November 13, 2015

Battle Planning

In preparing for battle I have always found that plans are useless, but planning is indispensable.
Dwight D. Eisenhower
Battle Planning is the most important aspect of battle command.  Battle planning is not the same thing as having a plan however… in fact I rarely have a firm plan in mind when entering into a new scenario.  My philosophy is to rarely plan, but at all times to be planning.  Confusing?  I’ll attempt to explain.

Entering into a battle with a firm plan in mind before you have made any contact with the enemy can make you inflexible, less able to adapt to changing circumstances, can find you attacking into the enemy's strength, and it can leave you open to a counter-move by a more flexible and fluid opponent. This type of battle command can best be related to the Command Push style of reconnaissance.

Command Push has been discussed previously on my blog:
Command Push:  With this technique you have your routes of advance firmed up and the role of reconnaissance is to clear the routes of hostile forces or gather information for the follow on forces to use as they advance down these predetermined avenues of advance.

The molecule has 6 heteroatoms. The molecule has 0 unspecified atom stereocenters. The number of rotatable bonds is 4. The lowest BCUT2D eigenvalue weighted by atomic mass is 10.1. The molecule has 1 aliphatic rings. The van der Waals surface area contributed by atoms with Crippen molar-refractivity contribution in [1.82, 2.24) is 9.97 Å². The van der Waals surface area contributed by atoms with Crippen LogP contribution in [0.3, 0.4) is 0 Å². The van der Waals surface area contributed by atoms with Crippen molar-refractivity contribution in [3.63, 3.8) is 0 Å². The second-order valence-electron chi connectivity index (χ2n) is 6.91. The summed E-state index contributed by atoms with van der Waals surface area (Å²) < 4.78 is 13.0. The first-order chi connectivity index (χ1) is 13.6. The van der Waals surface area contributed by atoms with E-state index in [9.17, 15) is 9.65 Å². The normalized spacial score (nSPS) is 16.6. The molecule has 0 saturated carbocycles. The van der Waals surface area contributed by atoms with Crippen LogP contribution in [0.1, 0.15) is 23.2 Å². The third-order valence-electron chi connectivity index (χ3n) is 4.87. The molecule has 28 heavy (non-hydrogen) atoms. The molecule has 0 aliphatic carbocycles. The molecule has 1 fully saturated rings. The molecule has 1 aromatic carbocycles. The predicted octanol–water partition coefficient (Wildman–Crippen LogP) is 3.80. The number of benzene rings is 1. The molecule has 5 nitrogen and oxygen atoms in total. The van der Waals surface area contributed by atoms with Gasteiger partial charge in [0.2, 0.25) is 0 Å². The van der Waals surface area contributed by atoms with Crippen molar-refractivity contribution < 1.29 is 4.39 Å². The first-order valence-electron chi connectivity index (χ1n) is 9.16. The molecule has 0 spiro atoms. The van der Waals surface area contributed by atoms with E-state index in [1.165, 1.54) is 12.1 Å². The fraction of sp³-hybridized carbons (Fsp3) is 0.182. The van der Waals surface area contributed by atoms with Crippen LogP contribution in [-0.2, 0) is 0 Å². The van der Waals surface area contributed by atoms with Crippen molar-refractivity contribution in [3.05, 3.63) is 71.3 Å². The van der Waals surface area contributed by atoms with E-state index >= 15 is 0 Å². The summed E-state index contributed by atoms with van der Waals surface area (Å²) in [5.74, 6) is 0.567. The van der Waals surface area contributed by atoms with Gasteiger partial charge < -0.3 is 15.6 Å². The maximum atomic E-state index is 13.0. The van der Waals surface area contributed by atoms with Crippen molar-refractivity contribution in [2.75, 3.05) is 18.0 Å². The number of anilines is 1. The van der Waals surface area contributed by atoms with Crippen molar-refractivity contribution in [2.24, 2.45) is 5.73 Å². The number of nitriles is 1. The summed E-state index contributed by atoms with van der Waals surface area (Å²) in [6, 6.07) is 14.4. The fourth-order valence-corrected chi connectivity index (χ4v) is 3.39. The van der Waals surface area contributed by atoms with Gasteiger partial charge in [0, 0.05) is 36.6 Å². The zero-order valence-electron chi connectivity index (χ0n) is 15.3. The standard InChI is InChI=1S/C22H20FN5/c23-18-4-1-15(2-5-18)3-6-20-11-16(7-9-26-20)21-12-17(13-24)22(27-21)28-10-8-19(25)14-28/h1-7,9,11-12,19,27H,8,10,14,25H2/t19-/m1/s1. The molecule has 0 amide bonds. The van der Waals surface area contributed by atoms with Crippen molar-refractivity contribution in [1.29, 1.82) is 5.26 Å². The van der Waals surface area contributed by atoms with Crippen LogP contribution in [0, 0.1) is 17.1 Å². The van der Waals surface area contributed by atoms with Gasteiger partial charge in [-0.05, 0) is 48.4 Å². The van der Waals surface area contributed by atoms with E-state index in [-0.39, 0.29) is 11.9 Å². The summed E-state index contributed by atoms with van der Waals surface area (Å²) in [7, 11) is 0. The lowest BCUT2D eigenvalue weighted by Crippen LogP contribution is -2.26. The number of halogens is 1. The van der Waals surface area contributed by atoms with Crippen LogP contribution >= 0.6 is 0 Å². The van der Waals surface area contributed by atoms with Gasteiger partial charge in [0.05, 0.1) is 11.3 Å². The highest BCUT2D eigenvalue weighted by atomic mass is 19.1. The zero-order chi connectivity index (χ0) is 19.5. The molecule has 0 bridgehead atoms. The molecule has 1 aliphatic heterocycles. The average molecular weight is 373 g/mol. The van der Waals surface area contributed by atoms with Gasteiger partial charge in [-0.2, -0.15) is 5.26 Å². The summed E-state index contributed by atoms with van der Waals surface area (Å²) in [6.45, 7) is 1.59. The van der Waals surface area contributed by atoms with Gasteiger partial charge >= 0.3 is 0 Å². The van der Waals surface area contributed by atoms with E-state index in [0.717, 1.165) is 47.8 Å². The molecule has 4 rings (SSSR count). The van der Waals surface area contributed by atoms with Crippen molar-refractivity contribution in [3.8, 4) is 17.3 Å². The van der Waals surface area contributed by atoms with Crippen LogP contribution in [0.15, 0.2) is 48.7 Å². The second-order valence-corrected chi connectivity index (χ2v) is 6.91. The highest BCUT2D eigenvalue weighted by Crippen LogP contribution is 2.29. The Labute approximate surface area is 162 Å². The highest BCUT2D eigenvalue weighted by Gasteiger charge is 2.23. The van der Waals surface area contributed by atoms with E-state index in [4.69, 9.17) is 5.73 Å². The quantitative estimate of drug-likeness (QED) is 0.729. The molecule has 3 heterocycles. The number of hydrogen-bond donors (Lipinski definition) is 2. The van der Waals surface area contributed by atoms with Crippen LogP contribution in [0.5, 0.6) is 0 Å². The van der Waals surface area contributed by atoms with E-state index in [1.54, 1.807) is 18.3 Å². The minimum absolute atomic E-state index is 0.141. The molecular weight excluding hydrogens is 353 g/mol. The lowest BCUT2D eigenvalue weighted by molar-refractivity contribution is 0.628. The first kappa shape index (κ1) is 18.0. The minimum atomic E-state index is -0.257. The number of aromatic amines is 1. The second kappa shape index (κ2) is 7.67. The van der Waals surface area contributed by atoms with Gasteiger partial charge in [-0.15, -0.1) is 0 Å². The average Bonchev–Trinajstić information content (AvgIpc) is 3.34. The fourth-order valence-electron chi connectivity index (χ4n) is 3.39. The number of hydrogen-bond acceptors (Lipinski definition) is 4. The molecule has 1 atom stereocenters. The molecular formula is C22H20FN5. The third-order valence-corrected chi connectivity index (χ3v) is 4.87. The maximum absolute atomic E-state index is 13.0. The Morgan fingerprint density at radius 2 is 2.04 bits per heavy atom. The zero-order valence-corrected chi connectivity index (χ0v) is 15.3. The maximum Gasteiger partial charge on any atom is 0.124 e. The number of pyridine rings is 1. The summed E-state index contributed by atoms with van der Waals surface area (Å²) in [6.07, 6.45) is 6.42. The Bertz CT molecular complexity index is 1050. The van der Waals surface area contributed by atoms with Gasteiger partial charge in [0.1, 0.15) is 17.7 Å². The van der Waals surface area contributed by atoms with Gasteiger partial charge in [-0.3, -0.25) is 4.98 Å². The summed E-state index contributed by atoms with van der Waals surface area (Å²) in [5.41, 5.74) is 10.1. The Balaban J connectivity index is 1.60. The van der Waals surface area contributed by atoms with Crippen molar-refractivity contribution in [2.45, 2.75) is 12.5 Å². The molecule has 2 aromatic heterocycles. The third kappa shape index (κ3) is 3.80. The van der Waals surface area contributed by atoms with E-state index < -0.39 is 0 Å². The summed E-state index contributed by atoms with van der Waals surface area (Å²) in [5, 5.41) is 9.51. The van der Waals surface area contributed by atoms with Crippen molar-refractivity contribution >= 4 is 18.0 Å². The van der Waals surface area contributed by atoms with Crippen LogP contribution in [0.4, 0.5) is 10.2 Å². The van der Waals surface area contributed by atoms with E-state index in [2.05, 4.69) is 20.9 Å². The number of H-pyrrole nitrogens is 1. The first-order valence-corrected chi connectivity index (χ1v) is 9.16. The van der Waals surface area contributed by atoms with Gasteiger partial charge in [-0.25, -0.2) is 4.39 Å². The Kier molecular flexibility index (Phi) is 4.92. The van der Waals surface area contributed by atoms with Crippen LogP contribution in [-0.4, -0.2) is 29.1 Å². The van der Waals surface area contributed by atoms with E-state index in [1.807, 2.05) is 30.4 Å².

The German style of battle command Befehlstaktik, is similar to Command Push as it also uses previously determined orders and plans. This approach to Battle Planning can include phase lines, set objectives, strict timelines, and inflexible movement orders. It can be effective when operating in an area that does not allow for flexible movement due to extremely tight terrain, or with dangerous open flanks. For an example of this type of battle (at least in the opening stages) see my AAR – Wittmann’s Demise.

In this game I advanced down fixed routes against objectives arrayed in a linear fashion in front of me. This scenario had restricted terrain on the left of the map and a wide open area to the right that contained an urban center and very thick woods... I expected a counter-attack to come across that open ground and my whole scheme of maneuver was towards being prepared for that when it finally hit.
Another successful example of this type of battle planning was Combatintman’s Planning Tutorial on the Battlefront forum. If you have not read that tutorial then I highly recommend you go to the link and read it, then come back and finish reading this post.

Here is the detailed sync matrix from his tutorial:

In his tutorial Combatintman breaks down in terrific detail a real world professional approach to battle planning and in this case it was very effective. However for this type of thorough planning to be most effective you really need the following:
  • Good information on the enemy dispositions 
  • Good information on the enemy intentions 
  • Good information on the enemy force composition
Rarely is that information provided in any detail for you so in my opinion to embark on that type of approach to planning will not normally be effective and could get you into trouble against a competent opponent.
The time to take counsel of your fears is before you make an important battle decision. That's the time to listen to every fear you can imagine! When you have collected all the facts and fears and made your decision, turn off all your fears and go ahead!
George S. Patton